How to cut an angel food cake

angel food cutterAngel food is one of my favorite types of cake (and cupcakes). Its light sweetness and cloud-like texture make it the perfect end to many meals because it pairs well with coffee and doesn’t feel heavy after even a large meal. But the texture is not without its drawbacks. For example, it doesn’t go particularly well with heavy, buttercream-type frostings and it is prone to being squished during slicing if not handled with a light touch.

There are ways to cut an angel food cake without squishing, however. The Baker’s Catalogue is currently stocking an angel food cutter, which is a many-pronged fork that allows you to perforate your cake (much like using a fork to split an english muffin) and easily pull off pieces. If you prefer your cake slices to have clean edges, rather than being “gently torn” by the Baker’s Catalogue cutter, all you need is a long, sharp serrated knife. A gentle sawing motion will have your cake sliced evenly, and without squishing, in no time.

3 comments

  1. I have one of these “cake rakes.” I rarely use it for cutting angel food cake, though. I tend to use it as a guide for cutting tomatoes or onions!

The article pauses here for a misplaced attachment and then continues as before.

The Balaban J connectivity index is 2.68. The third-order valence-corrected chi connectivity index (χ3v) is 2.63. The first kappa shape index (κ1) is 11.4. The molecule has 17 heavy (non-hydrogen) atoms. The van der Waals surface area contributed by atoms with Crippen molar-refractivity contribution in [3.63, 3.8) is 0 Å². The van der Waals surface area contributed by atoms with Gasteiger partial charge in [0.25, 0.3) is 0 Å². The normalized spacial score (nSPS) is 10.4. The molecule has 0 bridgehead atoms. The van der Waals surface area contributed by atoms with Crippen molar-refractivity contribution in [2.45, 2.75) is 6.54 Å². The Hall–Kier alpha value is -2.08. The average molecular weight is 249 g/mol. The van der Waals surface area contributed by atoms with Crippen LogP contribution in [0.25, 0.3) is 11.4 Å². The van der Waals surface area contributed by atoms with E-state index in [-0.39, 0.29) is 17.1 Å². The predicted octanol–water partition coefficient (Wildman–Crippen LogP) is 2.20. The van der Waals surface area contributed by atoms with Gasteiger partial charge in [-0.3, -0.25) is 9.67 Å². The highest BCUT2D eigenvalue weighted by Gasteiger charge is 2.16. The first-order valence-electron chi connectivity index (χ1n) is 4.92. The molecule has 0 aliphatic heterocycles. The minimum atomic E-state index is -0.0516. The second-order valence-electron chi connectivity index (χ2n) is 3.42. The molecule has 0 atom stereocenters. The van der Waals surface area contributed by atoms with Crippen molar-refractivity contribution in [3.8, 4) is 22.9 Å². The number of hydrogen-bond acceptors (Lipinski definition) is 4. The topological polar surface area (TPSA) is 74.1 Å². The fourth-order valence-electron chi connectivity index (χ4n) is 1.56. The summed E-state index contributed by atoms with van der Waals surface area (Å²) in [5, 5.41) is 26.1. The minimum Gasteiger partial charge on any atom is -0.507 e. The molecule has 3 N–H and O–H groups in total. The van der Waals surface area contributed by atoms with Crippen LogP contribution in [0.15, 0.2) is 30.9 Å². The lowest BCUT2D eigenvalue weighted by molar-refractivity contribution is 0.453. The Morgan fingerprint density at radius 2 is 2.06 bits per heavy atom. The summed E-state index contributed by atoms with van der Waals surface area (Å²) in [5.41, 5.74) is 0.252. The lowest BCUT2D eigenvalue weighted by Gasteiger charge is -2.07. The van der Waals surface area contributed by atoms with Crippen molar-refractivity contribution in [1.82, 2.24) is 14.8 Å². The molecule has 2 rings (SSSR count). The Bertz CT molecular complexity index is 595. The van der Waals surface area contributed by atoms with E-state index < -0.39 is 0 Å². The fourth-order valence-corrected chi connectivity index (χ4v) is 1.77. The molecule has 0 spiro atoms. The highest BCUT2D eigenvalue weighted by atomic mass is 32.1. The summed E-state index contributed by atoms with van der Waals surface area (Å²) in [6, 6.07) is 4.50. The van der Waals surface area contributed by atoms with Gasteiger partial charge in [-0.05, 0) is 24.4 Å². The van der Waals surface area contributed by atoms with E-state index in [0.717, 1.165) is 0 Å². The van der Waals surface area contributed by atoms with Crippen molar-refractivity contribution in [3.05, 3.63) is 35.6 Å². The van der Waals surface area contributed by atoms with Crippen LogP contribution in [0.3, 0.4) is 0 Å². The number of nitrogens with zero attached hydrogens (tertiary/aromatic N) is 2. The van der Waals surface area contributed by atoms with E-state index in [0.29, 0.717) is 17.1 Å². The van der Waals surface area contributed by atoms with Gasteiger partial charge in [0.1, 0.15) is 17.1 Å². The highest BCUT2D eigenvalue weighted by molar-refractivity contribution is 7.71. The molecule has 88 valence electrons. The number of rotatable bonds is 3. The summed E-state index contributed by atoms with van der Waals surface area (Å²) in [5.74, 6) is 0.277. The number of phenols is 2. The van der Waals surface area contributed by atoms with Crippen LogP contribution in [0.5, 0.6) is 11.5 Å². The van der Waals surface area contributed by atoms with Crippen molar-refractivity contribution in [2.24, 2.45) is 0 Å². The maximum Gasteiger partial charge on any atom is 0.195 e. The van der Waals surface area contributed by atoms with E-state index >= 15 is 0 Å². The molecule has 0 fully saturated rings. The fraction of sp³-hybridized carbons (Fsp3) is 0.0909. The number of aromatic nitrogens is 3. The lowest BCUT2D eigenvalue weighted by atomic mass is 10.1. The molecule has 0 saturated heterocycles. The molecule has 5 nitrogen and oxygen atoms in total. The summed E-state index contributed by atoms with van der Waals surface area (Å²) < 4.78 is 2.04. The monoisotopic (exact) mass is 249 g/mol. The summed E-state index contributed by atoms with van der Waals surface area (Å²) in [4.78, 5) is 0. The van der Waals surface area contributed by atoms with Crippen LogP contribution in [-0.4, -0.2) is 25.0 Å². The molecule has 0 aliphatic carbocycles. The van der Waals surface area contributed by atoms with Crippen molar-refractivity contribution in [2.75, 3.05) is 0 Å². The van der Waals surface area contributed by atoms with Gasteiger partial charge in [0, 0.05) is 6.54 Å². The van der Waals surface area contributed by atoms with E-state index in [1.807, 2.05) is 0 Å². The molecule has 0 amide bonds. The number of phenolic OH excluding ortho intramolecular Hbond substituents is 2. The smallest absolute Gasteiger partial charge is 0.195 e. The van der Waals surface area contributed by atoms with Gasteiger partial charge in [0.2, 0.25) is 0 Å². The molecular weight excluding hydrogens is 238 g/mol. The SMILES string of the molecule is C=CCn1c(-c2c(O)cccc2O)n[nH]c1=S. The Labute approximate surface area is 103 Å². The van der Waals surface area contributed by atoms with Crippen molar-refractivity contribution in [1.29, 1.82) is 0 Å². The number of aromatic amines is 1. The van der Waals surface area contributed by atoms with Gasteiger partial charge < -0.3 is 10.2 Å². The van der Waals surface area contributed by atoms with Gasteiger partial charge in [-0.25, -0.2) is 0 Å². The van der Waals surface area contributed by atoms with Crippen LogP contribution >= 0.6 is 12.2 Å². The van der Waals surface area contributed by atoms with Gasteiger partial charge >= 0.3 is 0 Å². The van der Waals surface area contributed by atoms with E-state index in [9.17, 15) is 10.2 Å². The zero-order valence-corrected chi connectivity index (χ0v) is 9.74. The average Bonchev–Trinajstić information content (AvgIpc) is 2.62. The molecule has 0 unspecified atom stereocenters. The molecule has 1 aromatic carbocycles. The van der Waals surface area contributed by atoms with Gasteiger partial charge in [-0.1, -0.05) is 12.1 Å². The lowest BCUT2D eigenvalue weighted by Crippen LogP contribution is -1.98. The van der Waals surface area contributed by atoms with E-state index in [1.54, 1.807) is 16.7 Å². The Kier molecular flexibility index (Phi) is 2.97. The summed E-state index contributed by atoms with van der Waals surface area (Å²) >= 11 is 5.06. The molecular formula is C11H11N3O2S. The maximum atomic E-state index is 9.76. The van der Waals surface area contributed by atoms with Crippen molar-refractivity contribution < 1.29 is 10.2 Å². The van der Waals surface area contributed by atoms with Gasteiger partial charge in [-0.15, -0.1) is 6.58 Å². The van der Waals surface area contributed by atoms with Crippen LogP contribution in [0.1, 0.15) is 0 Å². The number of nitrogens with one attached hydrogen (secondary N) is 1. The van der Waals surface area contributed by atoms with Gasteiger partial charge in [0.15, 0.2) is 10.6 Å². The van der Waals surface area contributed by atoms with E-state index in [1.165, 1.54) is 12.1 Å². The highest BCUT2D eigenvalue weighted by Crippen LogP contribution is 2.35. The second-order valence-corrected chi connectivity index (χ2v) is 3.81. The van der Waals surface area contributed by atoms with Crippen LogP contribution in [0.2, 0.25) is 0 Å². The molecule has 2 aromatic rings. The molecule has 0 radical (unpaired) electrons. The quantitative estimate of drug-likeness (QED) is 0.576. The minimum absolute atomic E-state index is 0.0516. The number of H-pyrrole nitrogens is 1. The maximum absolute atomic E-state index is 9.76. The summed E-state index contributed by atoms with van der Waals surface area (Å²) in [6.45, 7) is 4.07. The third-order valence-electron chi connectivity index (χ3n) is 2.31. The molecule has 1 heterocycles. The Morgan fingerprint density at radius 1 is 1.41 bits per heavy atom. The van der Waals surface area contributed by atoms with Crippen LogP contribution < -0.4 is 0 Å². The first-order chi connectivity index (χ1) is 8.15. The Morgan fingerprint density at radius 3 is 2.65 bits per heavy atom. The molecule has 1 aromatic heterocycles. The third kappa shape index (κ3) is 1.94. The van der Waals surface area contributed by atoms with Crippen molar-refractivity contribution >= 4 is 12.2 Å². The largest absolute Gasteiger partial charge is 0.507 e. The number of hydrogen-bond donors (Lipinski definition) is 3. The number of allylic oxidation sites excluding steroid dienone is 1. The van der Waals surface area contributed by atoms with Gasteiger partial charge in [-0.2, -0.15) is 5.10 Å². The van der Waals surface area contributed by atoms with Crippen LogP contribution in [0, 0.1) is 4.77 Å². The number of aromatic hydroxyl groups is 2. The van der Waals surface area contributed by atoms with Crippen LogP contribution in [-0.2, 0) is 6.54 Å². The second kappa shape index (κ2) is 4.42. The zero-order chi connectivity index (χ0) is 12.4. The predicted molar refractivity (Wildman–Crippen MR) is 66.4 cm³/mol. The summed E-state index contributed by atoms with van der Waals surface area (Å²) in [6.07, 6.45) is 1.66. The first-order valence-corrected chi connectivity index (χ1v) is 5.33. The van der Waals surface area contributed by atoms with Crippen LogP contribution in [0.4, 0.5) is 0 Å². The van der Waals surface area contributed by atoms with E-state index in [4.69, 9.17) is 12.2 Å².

I usually go the serrated-knife route when I cut an angel food cake. IMHO, the “rake” doesn’t work that well.

  2. I adore Angel Food cake. When I was a child, it was the cake of choice for my birthday, and my grandmother used to ask how I’d like it each time: with swirls of color, fruit, plain, whipped cream. . .

    I’ve never gone the route of a cake rake, though I do know what the are. Honestly, I prefer a serrated bread-cutting knife. They’re already just about made to do the job of cutting tender baked goods. Just seeing the rake reminds me of old kitchen tools, however, so maybe I’ll seek one out. I can never withstand the lure of the Baker’s Catalogue!

  3. I remember that angel food cake cutter from the 1950′s. My mother still has one. They really do work, but you have to be gentle.

    If you have never made an angel food cake from scratch, I definitely recommend you try it. It takes a while to beat the egg whites, but it’s worth the effort. Definitely use cake flour. The angel food cakes from the stores use artificial foaming ingredients that make the cake tough. And the box mix angel food cakes are nasty. Made-from-scratch angel food cake is lighter and sweeter than the store version and can be delicately flavored. I like to add a little orange extract to mine.

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